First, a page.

Who Were the Samurai?
Students learn the origins of Haiku while journeying into the mystical, magical Far East world of the ancient Samurai.
- Grades: 6–8, 9–12
- Unit Plan:
Students will conduct web-based research to discover information about the Samurai. After information has been gathered, students will discuss their findings to compare and contrast information.
- Practice research skills using technology
- Locate information using a variety of resources
- Employ relevant pre-writing strategies and organizational techniques
- KWL Research Chart (PDF)
- Computers with internet access
- Whiteboard or overhead projector with markers
Set Up and Prepare
- Compile a list of topics the students will research concerning Samurai and Haiku. Suggested topics:
- Bushido — code of the Samurai
- Samurai Armor
- Samurai Quotations
- Basho — Haiku poet
- Samurai history
- Write these on the board or use an overhead projector.
- Make a class set of the handout KWL Research Chart (PDF).
- Pre-determine partners for the research project.
Part I (Day One)
Step 1: Introduction: Generate interest and enthusiasm by announcing that today students will begin a journey into the mystical, magical Far East world of the ancient Samurai. Ask students to raise their hands if they are familiar with Samurai. Encourage students to respond with examples of where they have seen, or heard, of Samurai. Responses will most likely revolve around the warrior aspect of the Samurai. Ask students if they know that Samurai were also famous for their love of beauty and the arts.
Step 2: Distribute copies of the KWL Research Chart (PDF).
Step 3: Ask students to examine the words on the board. Say the words out loud. Ask the class if they know what country these words come from? What time period do they think these words are from? Ask students not to discuss what they know about the words just yet, but to choose 3, and list them in the boxes under the column marked “Topic” on the KWL Research Chart (PDF).
Step 4: Ask students if they are familiar with a KWL organizer. Encourage students to predict what step they should take next.
Step 5: Direct students to now write what they know about the three topics they chose in the first column, “What do I know?” Give students time to write their responses.
Step 6: Encourage students to share responses in a class discussion, and compare and contrast the different entries.
Step 7: Ask for predictions on what to do with the next column, “What do I want to find out?” Check for comprehension, and direct students to now write responses to this question for each topic.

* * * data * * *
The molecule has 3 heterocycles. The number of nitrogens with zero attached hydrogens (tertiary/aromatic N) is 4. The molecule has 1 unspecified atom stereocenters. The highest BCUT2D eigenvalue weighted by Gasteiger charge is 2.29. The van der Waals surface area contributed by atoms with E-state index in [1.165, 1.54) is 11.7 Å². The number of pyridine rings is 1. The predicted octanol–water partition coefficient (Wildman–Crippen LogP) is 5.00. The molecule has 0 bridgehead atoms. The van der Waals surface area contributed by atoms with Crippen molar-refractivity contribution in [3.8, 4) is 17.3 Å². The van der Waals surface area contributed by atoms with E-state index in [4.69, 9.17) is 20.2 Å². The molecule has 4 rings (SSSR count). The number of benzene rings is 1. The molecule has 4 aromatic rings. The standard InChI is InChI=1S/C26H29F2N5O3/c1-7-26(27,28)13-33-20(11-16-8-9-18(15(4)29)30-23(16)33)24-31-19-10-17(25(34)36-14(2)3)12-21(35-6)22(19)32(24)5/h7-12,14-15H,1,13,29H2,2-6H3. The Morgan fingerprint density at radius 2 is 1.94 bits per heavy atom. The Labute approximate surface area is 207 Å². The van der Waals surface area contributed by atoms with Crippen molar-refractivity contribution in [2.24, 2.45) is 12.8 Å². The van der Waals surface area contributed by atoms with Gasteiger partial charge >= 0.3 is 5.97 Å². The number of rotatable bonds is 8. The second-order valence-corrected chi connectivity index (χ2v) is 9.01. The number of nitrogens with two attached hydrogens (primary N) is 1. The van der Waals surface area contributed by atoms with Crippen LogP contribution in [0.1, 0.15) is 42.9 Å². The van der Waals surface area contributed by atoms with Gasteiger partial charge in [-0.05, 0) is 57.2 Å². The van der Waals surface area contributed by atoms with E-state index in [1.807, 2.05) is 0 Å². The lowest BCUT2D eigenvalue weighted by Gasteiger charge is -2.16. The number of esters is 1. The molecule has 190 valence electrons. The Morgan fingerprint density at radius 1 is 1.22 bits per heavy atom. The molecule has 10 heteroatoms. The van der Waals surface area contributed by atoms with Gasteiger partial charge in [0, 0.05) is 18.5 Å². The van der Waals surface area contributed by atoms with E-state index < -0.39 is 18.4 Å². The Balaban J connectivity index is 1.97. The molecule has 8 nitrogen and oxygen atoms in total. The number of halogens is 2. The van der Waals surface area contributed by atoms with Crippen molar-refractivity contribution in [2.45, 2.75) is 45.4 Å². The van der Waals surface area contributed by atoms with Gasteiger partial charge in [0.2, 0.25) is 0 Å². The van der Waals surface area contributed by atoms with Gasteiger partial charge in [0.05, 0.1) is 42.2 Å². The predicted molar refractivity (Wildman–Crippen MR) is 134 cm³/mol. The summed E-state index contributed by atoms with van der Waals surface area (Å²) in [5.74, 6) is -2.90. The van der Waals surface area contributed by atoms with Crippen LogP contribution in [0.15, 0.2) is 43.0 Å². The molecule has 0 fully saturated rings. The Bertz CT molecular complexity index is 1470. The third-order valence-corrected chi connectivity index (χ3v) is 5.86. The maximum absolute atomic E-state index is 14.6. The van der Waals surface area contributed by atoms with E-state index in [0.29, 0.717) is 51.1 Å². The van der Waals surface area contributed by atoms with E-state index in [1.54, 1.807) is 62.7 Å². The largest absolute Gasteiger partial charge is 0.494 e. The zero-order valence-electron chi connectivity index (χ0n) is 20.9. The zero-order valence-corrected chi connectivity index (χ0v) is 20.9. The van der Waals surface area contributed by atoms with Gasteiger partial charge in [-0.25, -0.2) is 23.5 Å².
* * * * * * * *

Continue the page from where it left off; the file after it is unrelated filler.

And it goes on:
Step 8: Guide students to discuss appropriate responses. Encourage students to share their entries with the class. Ask the class if they can predict what will happen next? Explain to the class that the “What I Learned” column will be completed by conducting internet research with a partner during the next class session. Assign partners, and collect papers to assess responses. It may be helpful to write suggestions on some papers.
Part II (Day Two and Three)
Step 9: Now that students have examined what they think they know, it is time to begin the internet research part of the project. Direct students to team up with their partner and compare the three topics each has chosen. It will be necessary to research all chosen topics, and each student is responsible for completing the information on their chart.
Step 10: Direct students to search online for information on their topics, and to record important facts. Students should note the websites where information was collected in the last column on the chart.
Step 11: After all information has been gathered, students will share information with the entire class. Write all the facts on a master list. This can be accomplished on the board, or compiled as a handout and given to the students. Discuss the findings with the class.
Step 12: Closure: Explain to students that the Samurai, while famous as warriors, enjoyed hundreds of years of peaceful time. During those years, the Samurai dedicated themselves to cultural enrichment. One such Samurai, Basho, (1644-94) is credited for creating Haiku as we know it today.
Supporting All Learners
Students may be partnered to benefit those in need of help with the research phase of the project. ESL students can write the information in their primary language.
- View the PBS Documentary Empires: Japan: Memoirs of a Secret Empire in class. This is an excellent media source to learn about the renaissance period of Japan as told by different people of the era: the Shogun, the Samurai, the Geisha, the poet, the peasant and the westerner.
- Students can compile a list of other topics involving Samurai that they encounter during their research to share with the class.
Encourage students to ask parents/guardians what they know about the topics the student chose for research.
- Complete sections of the KWL Research Chart (PDF)
- Work with a partner to perform internet research
This section of the lesson is best assessed through completion of the KWL Research Chart (PDF).
- Do you think any section of the lesson was unclear?
- What could you do to generate greater understanding and enthusiasm?
- What information do you think would be helpful for the student to know beforehand?
- What would you add or change to make the lesson more meaningful to your students?